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Statement from NCAA leaders on college basketball reforms

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The NCAA made a major announcement on Wednesday morning when they unveiled new rules regarding basketball players entering the NBA Draft.

For players to take advantage of this change, they would need to declare for the draft, request an undergraduate advisory committee evaluation from the National Basketball Association and be invited to participate in the National Basketball Association combine.

If the NBA allows high school students to enter its draft, elite high school senior basketball players (as determined by United States of America basketball) will be allowed to sign with an agent.

The agents can cover minimal costs, such as meals and travel expenses related to gauging interest in professional opportunities.

Other changes imply there will be tougher penalties for infractions: "Those who break rules face stronger penalties, including longer postseason bans, longer head coach suspensions, increased recruiting restrictions and additional fines", the statement read.

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The agent would have to be certified by the NCAA no later than August 2020.

University presidents and chancellors will be held "personally accountable" for any rule-breaking by their athletic departments.

Division I schools are now also bound to pay for tuition, fees and books for those players who left school and later returned to earn their degree, provided the player was on scholarship, fewer than 10 years have passed since leaving school and the player had been enrolled in the school for at least two years.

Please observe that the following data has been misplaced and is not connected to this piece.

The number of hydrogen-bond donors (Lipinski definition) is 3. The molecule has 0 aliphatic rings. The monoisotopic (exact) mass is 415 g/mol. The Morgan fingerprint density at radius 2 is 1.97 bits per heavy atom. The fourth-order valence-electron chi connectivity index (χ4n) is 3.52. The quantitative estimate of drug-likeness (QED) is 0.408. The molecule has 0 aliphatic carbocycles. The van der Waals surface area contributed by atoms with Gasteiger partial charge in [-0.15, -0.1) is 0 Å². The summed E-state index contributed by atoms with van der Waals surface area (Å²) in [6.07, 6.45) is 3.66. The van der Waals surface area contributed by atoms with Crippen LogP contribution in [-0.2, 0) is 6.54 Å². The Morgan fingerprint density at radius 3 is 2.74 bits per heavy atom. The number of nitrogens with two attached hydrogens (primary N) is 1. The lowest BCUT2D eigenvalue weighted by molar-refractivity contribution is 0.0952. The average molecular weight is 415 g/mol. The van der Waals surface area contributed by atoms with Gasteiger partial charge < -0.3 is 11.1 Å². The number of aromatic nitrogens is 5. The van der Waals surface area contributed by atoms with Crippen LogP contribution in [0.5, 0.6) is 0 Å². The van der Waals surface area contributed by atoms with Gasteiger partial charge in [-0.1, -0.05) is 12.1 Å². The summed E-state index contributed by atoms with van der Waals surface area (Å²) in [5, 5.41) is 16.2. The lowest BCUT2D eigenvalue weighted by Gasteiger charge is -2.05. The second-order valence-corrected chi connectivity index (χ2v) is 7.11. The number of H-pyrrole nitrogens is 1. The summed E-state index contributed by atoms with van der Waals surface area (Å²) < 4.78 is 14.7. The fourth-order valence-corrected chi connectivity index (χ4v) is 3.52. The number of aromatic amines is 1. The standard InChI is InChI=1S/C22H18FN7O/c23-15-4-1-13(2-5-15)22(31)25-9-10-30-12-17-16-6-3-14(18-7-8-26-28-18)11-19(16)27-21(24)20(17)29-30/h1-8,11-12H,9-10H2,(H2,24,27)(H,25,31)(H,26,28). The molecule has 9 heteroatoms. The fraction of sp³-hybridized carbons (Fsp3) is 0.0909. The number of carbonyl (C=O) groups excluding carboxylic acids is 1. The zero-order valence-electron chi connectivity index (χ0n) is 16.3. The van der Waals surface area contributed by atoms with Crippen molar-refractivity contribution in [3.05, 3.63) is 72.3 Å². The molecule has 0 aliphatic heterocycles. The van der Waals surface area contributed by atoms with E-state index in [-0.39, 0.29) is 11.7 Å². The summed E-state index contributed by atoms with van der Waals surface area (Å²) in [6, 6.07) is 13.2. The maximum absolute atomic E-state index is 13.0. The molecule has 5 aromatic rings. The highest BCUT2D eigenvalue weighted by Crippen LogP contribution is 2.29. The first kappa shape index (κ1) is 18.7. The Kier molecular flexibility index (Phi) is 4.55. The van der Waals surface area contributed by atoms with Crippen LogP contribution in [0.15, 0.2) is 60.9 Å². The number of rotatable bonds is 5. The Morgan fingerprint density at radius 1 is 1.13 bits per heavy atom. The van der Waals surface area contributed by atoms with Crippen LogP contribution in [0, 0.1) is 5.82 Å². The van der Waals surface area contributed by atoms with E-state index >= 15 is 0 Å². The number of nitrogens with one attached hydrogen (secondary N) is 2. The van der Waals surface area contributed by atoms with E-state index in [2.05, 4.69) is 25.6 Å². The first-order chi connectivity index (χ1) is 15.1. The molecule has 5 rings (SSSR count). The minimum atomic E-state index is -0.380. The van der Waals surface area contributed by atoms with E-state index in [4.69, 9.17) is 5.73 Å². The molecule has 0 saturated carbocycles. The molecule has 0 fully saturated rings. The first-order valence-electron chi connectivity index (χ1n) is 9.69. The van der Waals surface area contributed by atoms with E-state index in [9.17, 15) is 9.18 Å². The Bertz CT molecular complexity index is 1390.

Last month in Las Vegas, NBA Commissioner Adam Silver said, "My personal view is that we're ready to make that change, [but] that it won't come immediately". Coaches will be able to attend an NBA Players Association top 100 camp in June. The NCAA plans to pursue more rigorous certification requirements to ensure transparency in operations and finances.

No schools were mentioned, but two Federal Bureau of Investigation reports, one in September and another in April, have identified recruiting practices that violate NCAA rules involving prospects who wound up at several schools, including Kansas. The NCAA is establishing a fund to assist schools in this endeavor. The NCAA says that will save time since investigators would no longer have to independently confirm information outlined by other agencies or outside investigations. The NCAA will also add public members to its Board of Governors. "I think the changes we've adopted. will have a positive impact on college basketball and more importantly perhaps on the student-athletes that compete in collegiate basketball".

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